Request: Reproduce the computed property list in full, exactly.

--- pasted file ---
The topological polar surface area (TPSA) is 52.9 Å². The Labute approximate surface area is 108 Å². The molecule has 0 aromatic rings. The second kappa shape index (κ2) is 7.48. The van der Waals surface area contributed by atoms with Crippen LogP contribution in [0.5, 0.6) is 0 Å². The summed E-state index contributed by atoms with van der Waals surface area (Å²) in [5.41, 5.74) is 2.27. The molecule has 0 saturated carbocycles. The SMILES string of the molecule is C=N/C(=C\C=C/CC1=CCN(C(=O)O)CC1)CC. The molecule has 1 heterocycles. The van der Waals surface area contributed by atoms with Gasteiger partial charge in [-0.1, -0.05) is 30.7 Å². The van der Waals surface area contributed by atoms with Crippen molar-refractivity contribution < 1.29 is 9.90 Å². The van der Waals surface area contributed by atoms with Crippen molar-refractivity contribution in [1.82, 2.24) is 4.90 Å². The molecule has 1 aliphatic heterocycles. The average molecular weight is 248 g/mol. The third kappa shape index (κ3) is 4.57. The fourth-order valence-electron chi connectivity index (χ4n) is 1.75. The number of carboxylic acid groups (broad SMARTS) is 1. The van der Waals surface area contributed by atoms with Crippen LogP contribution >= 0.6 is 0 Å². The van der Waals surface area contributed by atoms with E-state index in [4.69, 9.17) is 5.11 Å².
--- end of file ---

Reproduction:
The topological polar surface area (TPSA) is 52.9 Å². The Labute approximate surface area is 108 Å². The molecule has 0 aromatic rings. The second kappa shape index (κ2) is 7.48. The van der Waals surface area contributed by atoms with Crippen LogP contribution in [0.5, 0.6) is 0 Å². The summed E-state index contributed by atoms with van der Waals surface area (Å²) in [5.41, 5.74) is 2.27. The molecule has 0 saturated carbocycles. The SMILES string of the molecule is C=N/C(=C\C=C/CC1=CCN(C(=O)O)CC1)CC. The molecule has 1 heterocycles. The van der Waals surface area contributed by atoms with Gasteiger partial charge in [-0.1, -0.05) is 30.7 Å². The van der Waals surface area contributed by atoms with Crippen molar-refractivity contribution < 1.29 is 9.90 Å². The van der Waals surface area contributed by atoms with Crippen molar-refractivity contribution in [1.82, 2.24) is 4.90 Å². The molecule has 1 aliphatic heterocycles. The average molecular weight is 248 g/mol. The third kappa shape index (κ3) is 4.57. The fourth-order valence-electron chi connectivity index (χ4n) is 1.75. The number of carboxylic acid groups (broad SMARTS) is 1. The van der Waals surface area contributed by atoms with Crippen LogP contribution >= 0.6 is 0 Å². The van der Waals surface area contributed by atoms with E-state index in [4.69, 9.17) is 5.11 Å².